Small Towns 2015: Don't Turn Left

In Priest River, more has stayed the same than has changed

Small Towns 2015: Don't Turn Left
mike bookey
The Stimson Lumber mill employs about 100 people, many of them from Priest River.

Highway 2 is sunbaked and choked with SUVs and pickups piloted by folks who are likely still expected to be sitting in Spokane offices at 3 pm on a Friday. As they crest the hill into Priest River, some of the vehicles slow and some turn off. Most don't.

The drivers who do get off the road crowd into a pocket-sized, Idaho-state-run liquor store, where they remark about how much cheaper the booze is here. They go to the Mitchell's grocery store and rush through the aisles, list in hand, kids dragging their feet behind them, tossing in items with the knowledge that each one gets them closer to the cash register and closer to the road.

Or maybe they stop at Burger Express and order a huckleberry milkshake. But then their husband will wave from outside, where he's checking the tie-downs on the boat cover and amending that order to two huckleberry milkshakes. Three guys, their clothes stained with errant paint, the evidence of a day's work in the punishing sun, will wait patiently, gazing with heavy eyes at the Elvis records on the walls and the motorcycle in the corner, waiting for their turn to order. When they get to the counter, it's big burgers and onion rings and the sort of friendly chatter that's exchanged only between people who've known each other for a long, long time.

The shakes come up and are shuttled briskly out the door and into a truck that tows that freshly secured boat back onto the road and a stoplight, where they'll turn left. That's Highway 57, which winds through dense woods for 20 or so miles to Priest Lake. It's the only reason a lot of people ever see Priest River.

People have been making that turn for more than 100 years. In the early 1900s, Charles Beardmore hauled vacationers, hunters and timber workers on a grueling, daylong journey in horse-powered coaches from Priest River out to the lake. By 1914, Beardmore's operation had switched to motorized coaches, leaving from a bustling, timber-and-mining-powered Priest River that had become home to 2,000 people.

Beardmore's name looms, quite literally, over Priest River's downtown, which is past that stoplight and down the hill a bit. The Beardmore Building occupies more than a city block. It's been overhauled and updated with a mix of modern flourish and historical preservation by Beardmore's great-grandson, Brian Runberg. Now a successful Seattle architect, Runberg was one of the "just turn left at the light" guys growing up in Spokane, then spending his summers working at a marina on the lake.

"There's something about history. It stirs the soul," Runberg says.

It was that family history that persuaded him to buy the building in 2006. Now he sees it as a sign of Priest River's future.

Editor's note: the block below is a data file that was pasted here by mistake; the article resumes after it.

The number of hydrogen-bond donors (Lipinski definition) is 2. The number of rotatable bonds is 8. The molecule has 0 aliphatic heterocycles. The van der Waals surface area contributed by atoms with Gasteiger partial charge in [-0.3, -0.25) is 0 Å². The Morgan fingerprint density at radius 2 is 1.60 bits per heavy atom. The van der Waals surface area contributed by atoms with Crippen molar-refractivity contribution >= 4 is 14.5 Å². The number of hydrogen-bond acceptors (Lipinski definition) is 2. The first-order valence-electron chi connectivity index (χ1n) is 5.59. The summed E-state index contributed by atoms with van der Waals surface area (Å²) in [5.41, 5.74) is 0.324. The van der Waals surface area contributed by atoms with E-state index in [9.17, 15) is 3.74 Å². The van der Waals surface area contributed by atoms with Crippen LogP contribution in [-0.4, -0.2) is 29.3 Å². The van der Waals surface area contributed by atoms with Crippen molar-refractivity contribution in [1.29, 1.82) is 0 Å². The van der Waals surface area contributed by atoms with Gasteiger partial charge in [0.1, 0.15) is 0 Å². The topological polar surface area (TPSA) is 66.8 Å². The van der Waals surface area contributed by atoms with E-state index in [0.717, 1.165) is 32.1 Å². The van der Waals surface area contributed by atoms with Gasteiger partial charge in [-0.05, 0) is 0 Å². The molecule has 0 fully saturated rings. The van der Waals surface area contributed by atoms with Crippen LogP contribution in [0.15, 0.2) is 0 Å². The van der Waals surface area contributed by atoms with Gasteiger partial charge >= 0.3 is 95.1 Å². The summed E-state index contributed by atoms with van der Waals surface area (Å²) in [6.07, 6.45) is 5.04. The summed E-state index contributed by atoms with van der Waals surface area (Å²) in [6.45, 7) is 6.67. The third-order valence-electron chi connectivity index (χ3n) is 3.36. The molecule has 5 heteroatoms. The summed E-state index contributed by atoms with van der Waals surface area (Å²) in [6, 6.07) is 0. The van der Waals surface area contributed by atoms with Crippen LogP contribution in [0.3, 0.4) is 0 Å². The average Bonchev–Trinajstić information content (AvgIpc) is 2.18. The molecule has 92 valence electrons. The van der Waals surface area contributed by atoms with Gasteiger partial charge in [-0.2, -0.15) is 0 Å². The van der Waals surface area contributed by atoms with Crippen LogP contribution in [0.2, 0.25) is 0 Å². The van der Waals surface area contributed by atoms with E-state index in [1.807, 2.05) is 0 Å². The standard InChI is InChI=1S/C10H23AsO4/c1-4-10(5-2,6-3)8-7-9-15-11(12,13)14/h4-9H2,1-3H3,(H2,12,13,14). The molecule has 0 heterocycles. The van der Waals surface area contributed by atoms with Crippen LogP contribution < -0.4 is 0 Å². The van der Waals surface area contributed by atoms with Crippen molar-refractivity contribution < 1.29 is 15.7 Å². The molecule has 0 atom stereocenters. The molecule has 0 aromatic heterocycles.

"I think it's important for any community to have a sense of place and identity, and that's hard to do without reaching out and touching its historical culture," he says.

On the ground floor of the Beardmore, you'll find the sleek yet cozy Beardmore Bistro. It's a coffee shop and wine bar owned by Jim Martin, who believes in the value of the small American town. Small towns are making a comeback, he says with full conviction. He should feel that way; he's the mayor.

"If you want to jump-start a small town, you need a downtown," says Martin, in his 10th year leading the city.

Compared to the Friday bustle up the hill, the downtown is tame — a little too quiet.

Down the street, kids swim in the river (actually the Pend Oreille River) at a park near the railroad tracks. Martin, Runberg and others are working to revitalize the waterfront so it's more accessible — just another shot in the arm for a city that, like many others, is getting back on its feet after the recession that began in 2008 punched it in the gut and left it with a high rate of families living below the poverty line.

The economy is picking up, Martin says. Small businesses are doing well and there's an influx of new industry, including an airplane manufacturer. These are good signs, especially for the town's young people looking for a career path.

But in Priest River, more has stayed the same than has changed. You see that when you look across the river and see the steam emanating from the Stimson Lumber mill. It's where more than 100 area folks go to work, turning trees into boards, just like they've been doing for more than a century.

It's the sort of place where you get a job because your father-in-law put in a good word, and you work next to a woman whose mom is also on the payroll. Where the mayor's brother scales logs and couples ride to the site together in the morning. Plant manager Marty Kyler says the plant uses a lot of manual labor, much more than other, more high-tech plants, yet it's able to yield about the same amount of board feet per day. That's something to be proud of in a town where people are proud of their lumber industry, which you see every year in July when the Timber Days parade brings several thousands to the streets of Priest River.

"In this small town," says Kyler, "we like to think we're good to our people and our people are good to us."♦


Population: 1,751 in the 2010 census

On the map: 22 miles west of Sandpoint

Annual event: Timber Days, late July

Notable names: Lucy Beardmore, one of Idaho's first female legislators

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About The Author

Mike Bookey

Mike Bookey was the culture editor for The Inlander from 2012-2016. He previously held the same position at The Source Weekly in Bend, Ore.